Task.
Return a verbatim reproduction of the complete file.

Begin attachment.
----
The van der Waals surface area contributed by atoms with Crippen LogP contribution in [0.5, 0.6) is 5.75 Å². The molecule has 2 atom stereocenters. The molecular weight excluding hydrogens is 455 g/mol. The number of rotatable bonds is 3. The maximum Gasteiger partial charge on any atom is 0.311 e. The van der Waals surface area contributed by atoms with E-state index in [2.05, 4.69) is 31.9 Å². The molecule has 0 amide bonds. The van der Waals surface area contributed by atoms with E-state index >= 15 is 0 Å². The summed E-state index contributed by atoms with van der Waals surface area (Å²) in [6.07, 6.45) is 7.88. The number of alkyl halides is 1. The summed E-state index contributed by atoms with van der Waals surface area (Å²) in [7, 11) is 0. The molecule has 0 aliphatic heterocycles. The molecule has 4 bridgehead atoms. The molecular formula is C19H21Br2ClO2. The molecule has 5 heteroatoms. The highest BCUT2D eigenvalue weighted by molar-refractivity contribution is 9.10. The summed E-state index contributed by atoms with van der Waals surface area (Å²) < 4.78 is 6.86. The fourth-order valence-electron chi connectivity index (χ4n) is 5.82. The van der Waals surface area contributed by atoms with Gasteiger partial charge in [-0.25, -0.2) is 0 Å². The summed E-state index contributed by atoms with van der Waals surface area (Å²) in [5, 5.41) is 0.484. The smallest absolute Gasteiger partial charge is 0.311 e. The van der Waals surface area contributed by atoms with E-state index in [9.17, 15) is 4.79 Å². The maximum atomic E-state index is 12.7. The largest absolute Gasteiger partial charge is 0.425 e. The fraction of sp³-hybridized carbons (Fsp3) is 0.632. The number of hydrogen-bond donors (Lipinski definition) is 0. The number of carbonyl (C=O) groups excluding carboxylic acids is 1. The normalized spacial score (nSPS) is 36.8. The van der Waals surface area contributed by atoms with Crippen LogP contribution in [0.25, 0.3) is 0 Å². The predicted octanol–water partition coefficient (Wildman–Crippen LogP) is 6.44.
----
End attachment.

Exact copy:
The van der Waals surface area contributed by atoms with Crippen LogP contribution in [0.5, 0.6) is 5.75 Å². The molecule has 2 atom stereocenters. The molecular weight excluding hydrogens is 455 g/mol. The number of rotatable bonds is 3. The maximum Gasteiger partial charge on any atom is 0.311 e. The van der Waals surface area contributed by atoms with E-state index in [2.05, 4.69) is 31.9 Å². The molecule has 0 amide bonds. The van der Waals surface area contributed by atoms with E-state index >= 15 is 0 Å². The summed E-state index contributed by atoms with van der Waals surface area (Å²) in [6.07, 6.45) is 7.88. The number of alkyl halides is 1. The summed E-state index contributed by atoms with van der Waals surface area (Å²) in [7, 11) is 0. The molecule has 0 aliphatic heterocycles. The molecule has 4 bridgehead atoms. The molecular formula is C19H21Br2ClO2. The molecule has 5 heteroatoms. The highest BCUT2D eigenvalue weighted by molar-refractivity contribution is 9.10. The summed E-state index contributed by atoms with van der Waals surface area (Å²) < 4.78 is 6.86. The fourth-order valence-electron chi connectivity index (χ4n) is 5.82. The van der Waals surface area contributed by atoms with Gasteiger partial charge in [-0.25, -0.2) is 0 Å². The summed E-state index contributed by atoms with van der Waals surface area (Å²) in [5, 5.41) is 0.484. The smallest absolute Gasteiger partial charge is 0.311 e. The van der Waals surface area contributed by atoms with E-state index in [9.17, 15) is 4.79 Å². The maximum atomic E-state index is 12.7. The largest absolute Gasteiger partial charge is 0.425 e. The fraction of sp³-hybridized carbons (Fsp3) is 0.632. The number of hydrogen-bond donors (Lipinski definition) is 0. The number of carbonyl (C=O) groups excluding carboxylic acids is 1. The normalized spacial score (nSPS) is 36.8. The van der Waals surface area contributed by atoms with Crippen LogP contribution in [0.25, 0.3) is 0 Å². The predicted octanol–water partition coefficient (Wildman–Crippen LogP) is 6.44.